A commonly encountered travel scenario is where an employee is required to work concurrently in more than one work location. For example, an employee who ordinarily resides in Melbourne is required to work from his employer’s Melbourne office from Monday to Wednesday and then from the Sydney office for the remainder of the week. Traditionally, these arrangements have been ineffective from an income tax and Fringe benefits tax (FBT) perspective. However, according to ATO updated guidance (TR 2017/D6) issued in June 2017, this type of travel is referred to as “co-existing work locations travel”, which provides a significant FBT win for employees.

ATO’s NEW approach under updated guidance

The new approach in the ATO updated guidance now accepts that travel to ‘co-existing work locations’ will be deductible where “it is reasonable to conclude that the travel is undertaken in performing the employee’s work activities because of the requirement to work in more than one location.” The requirements to deduct transport costs, accommodation and meals that generally must be satisfied are listed as follows.

Requirements to deduct transport costs:

  1. The work activities must require the travel to be undertaken. The ATO will generally accept that the travel is part of an employee’s work if the employee is required to work concurrently in more than one work location and the distance between the work locations means that the employee is reasonably required to stay overnight near the ‘alternative’ location.
  2. The employee must be paid to undertake the travel.
  • The employee must be subject to the direction and control of their employer (i.e., the employer’s orders or directions) for the period of the travel, whether or not those orders or directions are actually exercised.

Requirements to deduct accommodation and meals:

  1. The work activities must require the travel to be undertaken. The ATO will generally accept that the travel is part of an employee’s work if the employee is required to work concurrently in more than one work location and the distance between the work locations means that the employee is reasonably required to stay overnight near the ‘alternative’ location.
  2. The work must require the employee to sleep away from home overnight.
  • The employee must have a permanent home near their regular place of employment (being residential accommodation where the employee ordinarily lives when not absent for work).
  1. The employee must not be considered to be Living Away From Home (LAFH), or to have relocated to the ‘alternative’ work location.

 

Example for employee working concurrently between two offices

John works for one employer who has two offices, one in the country close to John’s home where he lives with his family and the other in the city approximately 200 KMs away. He is required to work in the country office on Monday, Tuesday and Wednesday, and in the city office on Thursday and Friday. John travels to the city office directly from home on Thursday mornings, using his own car, and his employer pays for the fuel for each trip using a company card. Regarding the accommodation, John stays in a hotel (paid by the employer) on Thursday nights when he works in the city office to avoid having to travel 200 kilometres back home after work. The employer also reimburses him for the cost of his evening meal on Thursday night. John’s salary package recognises all aspects of his position, including the requirement for him to travel regularly between his home and the city office. In details, he is subject to the direction and control of his employer for the periods of the travel (i.e., John will monitor and respond to any work calls or texts during breaks in the journey).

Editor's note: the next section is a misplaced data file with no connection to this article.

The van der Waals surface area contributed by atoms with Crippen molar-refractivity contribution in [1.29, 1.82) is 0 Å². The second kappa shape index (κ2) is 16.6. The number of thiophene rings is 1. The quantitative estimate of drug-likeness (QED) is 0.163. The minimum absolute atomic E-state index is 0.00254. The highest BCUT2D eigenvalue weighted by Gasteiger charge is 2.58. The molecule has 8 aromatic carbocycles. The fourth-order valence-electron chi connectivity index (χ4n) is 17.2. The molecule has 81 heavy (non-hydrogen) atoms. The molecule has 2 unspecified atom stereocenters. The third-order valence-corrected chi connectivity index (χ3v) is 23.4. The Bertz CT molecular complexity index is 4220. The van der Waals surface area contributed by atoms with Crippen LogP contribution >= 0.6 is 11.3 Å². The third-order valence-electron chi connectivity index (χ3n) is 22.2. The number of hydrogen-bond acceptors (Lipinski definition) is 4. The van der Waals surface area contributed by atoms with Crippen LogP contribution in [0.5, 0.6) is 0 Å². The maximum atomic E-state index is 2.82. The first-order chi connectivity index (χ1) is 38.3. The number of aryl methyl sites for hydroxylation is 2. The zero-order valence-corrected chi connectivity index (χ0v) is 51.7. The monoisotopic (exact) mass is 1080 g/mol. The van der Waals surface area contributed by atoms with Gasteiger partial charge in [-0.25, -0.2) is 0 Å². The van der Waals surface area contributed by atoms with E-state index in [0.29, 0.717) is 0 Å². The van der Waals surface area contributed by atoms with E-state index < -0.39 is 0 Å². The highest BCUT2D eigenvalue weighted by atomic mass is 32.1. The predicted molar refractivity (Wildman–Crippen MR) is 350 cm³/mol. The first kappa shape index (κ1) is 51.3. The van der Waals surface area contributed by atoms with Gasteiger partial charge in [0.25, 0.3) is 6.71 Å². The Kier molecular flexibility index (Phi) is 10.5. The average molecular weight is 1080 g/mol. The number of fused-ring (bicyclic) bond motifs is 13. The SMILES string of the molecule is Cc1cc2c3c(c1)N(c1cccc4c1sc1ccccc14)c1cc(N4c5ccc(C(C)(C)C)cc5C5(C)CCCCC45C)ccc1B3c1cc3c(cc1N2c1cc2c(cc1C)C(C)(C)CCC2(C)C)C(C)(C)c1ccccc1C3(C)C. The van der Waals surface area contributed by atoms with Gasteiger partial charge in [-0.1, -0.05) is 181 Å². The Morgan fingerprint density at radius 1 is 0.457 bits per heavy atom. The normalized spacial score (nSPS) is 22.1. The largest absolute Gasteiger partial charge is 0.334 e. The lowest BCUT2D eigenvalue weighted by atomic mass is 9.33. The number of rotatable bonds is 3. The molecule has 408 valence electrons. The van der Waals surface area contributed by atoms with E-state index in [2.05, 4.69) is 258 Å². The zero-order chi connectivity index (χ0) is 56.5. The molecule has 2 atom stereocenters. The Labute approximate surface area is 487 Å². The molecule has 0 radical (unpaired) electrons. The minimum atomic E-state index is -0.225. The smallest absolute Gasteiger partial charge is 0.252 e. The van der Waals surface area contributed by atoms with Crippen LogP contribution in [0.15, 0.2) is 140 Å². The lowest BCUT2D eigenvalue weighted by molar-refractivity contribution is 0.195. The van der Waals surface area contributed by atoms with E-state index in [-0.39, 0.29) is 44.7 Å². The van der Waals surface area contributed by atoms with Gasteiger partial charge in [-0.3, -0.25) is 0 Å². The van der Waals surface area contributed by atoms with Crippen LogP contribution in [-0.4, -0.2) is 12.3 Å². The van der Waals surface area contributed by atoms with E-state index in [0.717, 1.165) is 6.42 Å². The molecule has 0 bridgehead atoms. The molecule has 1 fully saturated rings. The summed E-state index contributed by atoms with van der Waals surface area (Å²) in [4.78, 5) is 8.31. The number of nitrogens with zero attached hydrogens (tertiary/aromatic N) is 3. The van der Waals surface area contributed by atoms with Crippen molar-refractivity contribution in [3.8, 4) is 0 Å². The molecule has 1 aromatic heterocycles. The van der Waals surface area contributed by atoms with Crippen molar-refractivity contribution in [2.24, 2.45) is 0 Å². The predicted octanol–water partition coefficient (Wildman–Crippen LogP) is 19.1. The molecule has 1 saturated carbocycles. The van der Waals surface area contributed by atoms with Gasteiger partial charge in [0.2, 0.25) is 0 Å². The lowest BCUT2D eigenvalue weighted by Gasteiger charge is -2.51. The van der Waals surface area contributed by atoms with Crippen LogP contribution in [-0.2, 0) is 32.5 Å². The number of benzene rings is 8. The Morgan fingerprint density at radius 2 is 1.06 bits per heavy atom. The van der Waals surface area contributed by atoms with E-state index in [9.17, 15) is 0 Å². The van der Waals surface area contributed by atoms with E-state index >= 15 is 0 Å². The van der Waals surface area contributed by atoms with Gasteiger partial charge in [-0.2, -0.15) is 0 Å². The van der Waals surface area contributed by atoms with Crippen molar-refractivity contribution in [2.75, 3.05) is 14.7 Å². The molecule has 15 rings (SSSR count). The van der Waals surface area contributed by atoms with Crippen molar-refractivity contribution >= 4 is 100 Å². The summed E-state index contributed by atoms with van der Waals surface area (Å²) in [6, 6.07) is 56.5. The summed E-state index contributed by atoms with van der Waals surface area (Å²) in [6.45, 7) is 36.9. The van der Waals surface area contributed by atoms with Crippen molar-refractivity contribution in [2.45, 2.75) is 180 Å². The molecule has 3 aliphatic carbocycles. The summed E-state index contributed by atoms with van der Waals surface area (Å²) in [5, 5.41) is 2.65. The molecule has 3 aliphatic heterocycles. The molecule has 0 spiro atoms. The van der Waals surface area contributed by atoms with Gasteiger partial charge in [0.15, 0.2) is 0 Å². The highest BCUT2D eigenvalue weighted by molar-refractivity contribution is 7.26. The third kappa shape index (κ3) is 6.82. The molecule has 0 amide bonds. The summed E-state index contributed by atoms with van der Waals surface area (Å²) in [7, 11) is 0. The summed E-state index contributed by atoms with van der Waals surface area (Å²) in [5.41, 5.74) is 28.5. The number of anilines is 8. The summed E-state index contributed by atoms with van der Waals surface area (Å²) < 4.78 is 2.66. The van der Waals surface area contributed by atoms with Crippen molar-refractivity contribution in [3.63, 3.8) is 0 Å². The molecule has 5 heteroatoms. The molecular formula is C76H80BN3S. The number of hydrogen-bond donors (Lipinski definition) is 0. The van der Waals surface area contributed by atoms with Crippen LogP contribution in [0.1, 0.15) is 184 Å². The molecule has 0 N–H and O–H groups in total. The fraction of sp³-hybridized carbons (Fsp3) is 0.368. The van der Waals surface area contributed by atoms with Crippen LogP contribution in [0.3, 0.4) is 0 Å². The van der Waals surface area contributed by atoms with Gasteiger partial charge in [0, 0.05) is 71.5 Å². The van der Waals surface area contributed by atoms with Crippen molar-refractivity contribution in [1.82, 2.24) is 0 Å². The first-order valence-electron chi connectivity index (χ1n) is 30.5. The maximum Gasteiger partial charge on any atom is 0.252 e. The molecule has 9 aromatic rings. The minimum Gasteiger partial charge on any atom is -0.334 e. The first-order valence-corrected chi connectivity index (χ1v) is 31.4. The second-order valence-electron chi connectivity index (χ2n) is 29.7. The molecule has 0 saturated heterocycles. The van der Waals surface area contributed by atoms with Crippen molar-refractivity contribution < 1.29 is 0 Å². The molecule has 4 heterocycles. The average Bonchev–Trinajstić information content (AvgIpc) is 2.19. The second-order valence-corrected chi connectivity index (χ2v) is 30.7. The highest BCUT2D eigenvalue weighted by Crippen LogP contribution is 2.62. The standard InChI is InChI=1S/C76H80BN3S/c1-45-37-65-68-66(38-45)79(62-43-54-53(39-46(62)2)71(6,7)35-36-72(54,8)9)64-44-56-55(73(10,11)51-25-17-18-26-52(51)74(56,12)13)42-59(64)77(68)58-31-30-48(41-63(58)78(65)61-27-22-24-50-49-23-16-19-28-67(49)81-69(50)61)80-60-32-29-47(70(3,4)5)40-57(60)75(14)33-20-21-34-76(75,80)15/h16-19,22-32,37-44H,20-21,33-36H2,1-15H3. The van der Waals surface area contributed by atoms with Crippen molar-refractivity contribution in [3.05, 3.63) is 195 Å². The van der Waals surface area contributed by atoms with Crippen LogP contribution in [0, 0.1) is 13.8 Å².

Based on the traditional rules, none of the transport or accommodation costs associated with this arrangement would be deductible. In contrast, according to the ATO updated guidance, John’s travel arrangement constitutes ‘co-existing work place travel’. As such, the transport, accommodation and meal costs are treated as follows:

  • Transport – All relevant requirements are satisfied in relation to the transport costs (i.e., the ‘co-existing work place travel’ is taken to be part of John’s work, John is under the direction and control of his employer whilst travelling and he is paid to undertake the travel). Therefore, John’s travel between home and the city office is considered to be business kilometres for the purpose of applying the ‘otherwise deductible’ rule.
  • Accommodation and meals – All relevant requirements are satisfied in relation to the accommodation and meal costs. Therefore, the accommodation and meal costs are ‘otherwise deductible’ and no FBT liability arises in respect of the employer’s payment of these costs. Specifically, the ‘co-existing work place travel’ is part of John’s work, John is required to sleep away from his usual residence, and he is not considered to be LAFH.

 

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